Even the most confident cook can be intimidated by the task of roasting the holiday turkey. After all, it’s hard to get much practice when you only do turkey once a year. But in reality, creating a picture-perfect roast turkey—with crisp skin, moist breast meat, done dark meat, and a panful of good drippings for gravy—is a straightforward affair.
Fresh turkeys are usually superior to frozen, especially the frozen ones labeled “self-basting” (meaning that they’ve been injected with fat and water). If you do buy a frozen one, allow several days to let it thaw in the refrigerator.
For birds under 16 pounds, figure at least 1 pound of turkey per person. For larger birds, figure a bit less since there will be more meat in proportion to bone.
If you can’t find a good turkey locally, here are some good mail-order sources. Be sure to order in plenty of time.
• d’Artagnan (800/327-8246)
• Murray’s (800/741-3871)
• Citarella (800/588-0383)
What should I do to it, before and during cooking?
The best pan for cooking a turkey is a heavy-duty roasting pan with about 2-inch sides. High sides prevent the lower part of the bird from browning and can make basting difficult. Heavy-gauge metal helps keep the drippings from burning.
Prepare the bird by cleaning, tying, and seasoning. Remove the giblets from the body and neck cavities and rinse and dry the turkey. If you’re handling a really large bird, you may just want to wipe it down with moist towels rather than wrestle with it in the sink. Once dried, sprinkle the insides with a little salt and stuff the bird if that’s your plan.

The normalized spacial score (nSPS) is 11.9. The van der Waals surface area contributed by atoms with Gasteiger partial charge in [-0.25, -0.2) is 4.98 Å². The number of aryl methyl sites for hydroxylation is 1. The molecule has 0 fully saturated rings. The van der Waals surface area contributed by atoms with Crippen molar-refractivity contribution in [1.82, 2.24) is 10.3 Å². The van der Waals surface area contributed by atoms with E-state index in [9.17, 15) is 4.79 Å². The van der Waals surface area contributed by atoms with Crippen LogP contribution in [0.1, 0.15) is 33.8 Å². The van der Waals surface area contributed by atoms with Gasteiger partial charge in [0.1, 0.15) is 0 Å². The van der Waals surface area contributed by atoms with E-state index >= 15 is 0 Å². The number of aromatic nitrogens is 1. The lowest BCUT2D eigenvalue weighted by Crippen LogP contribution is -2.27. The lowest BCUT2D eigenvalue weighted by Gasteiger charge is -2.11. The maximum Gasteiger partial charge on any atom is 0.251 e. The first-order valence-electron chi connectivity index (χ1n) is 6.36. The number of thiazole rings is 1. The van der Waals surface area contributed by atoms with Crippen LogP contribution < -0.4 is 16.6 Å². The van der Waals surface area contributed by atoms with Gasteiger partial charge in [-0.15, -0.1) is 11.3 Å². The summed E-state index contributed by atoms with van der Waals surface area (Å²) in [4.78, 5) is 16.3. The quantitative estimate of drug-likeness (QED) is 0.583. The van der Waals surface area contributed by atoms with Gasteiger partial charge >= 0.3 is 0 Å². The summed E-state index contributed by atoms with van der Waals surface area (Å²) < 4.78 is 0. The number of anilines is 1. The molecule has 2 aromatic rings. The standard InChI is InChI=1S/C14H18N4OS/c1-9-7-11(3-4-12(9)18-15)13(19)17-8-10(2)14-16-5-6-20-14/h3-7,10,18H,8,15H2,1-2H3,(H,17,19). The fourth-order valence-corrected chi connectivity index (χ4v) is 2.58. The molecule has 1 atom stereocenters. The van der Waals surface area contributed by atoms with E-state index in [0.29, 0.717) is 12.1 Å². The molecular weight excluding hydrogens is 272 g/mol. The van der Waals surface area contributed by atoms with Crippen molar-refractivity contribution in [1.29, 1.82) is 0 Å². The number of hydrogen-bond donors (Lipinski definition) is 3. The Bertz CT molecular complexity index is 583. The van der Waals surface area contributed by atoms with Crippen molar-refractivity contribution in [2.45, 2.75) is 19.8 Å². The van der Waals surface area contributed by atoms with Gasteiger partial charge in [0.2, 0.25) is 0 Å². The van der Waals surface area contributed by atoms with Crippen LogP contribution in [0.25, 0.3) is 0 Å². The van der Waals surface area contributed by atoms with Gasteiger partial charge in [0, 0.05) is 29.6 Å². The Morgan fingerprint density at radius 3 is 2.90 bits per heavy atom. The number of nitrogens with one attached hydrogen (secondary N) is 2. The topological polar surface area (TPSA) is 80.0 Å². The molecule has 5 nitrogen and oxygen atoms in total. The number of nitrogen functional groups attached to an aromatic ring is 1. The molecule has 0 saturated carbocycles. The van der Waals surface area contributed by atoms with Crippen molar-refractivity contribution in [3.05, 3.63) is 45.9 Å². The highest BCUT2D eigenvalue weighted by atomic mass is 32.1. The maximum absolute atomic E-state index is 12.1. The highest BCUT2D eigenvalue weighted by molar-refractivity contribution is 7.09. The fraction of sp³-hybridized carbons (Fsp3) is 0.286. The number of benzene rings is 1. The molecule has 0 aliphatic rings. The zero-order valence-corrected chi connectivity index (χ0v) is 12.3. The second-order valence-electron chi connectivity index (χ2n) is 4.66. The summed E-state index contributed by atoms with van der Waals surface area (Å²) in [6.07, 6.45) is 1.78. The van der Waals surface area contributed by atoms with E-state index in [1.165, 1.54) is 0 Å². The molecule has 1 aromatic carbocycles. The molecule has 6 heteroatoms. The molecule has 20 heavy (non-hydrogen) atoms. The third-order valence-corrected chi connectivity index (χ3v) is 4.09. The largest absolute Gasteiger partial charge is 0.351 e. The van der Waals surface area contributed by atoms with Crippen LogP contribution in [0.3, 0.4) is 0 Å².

Before setting the bird in the pan, fold the wings back to secure the neck flap (use a skewer or a toothpick if the flap isn’t long enough). Then use kitchen string to loosely tie the drumsticks. Tying them too tightly can prevent the thighs from cooking evenly. Some turkeys come with a metal clasp or a slit in the tail skin to allow you to simply tuck the legs together before roasting.
Get a beautifully brown and crisp skin by rubbing softened butter all over the surface of the turkey. Baste the bird every 30 to 45 minutes with the pan juices. A wide spoon works even better than a turkey baster, especially at the start when there’s little juice. If the turkey doesn’t yield much juice even after an hour, baste it with a bit more melted butter or oil.
Cooking time and temperature
Position the rack in the lowest part of the oven and heat the oven. While some cooks like to blast the turkey with high heat (425°F) for 30 minutes and then reduce the temperature, I prefer the simple, carefree method of an even 325°F from start to finish. The high-heat method may shave 30 to 90 minutes off the cooking time, but it’s one more thing for me to remember on a very busy kitchen day.
Start with the legs pointing toward the back of the oven, since it’s the hottest. If your turkey is large, the hot air may have trouble circulating and may create hot spots. If one part of the bird is browning too quickly, rotate the pan during roasting. Tent the bird with foil about two-thirds of the way through cooking to prevent it from overbrowning.
COOKING TIMES FOR A STUFFED TURKEY
8 to 12 pounds: 3 to 4 hours
12 to 16 pounds: 4 to 4 1/2 hours
16 to 20 pounds: 4 1/2 to 5 hours
20 to 26 pounds: 5 to 6 hours
* subtract 20 to 40 minutes for an unstuffed bird
Is it done?
The only reliable test for doneness is to check the internal temperature. Wiggling the leg to see if it’s loose will give you an indication that the turkey is ready, but unfortunately, by the time the leg is truly loose, the turkey is sadly overcooked. Insert a thermometer into the thickest part of the thigh, without touching the bone. It should read 175° to 180°F, and the juices should run clear. The breast meat will always cook more quickly. If the turkey is stuffed, don’t forget to check the stuffing’s temperature as well: it must be at least 160°F. If the turkey is done before the stuffing, take the turkey from the oven and scoop the stuffing into a casserole to finish cooking on its own. Let the turkey rest for 20 to 30 minutes before carving.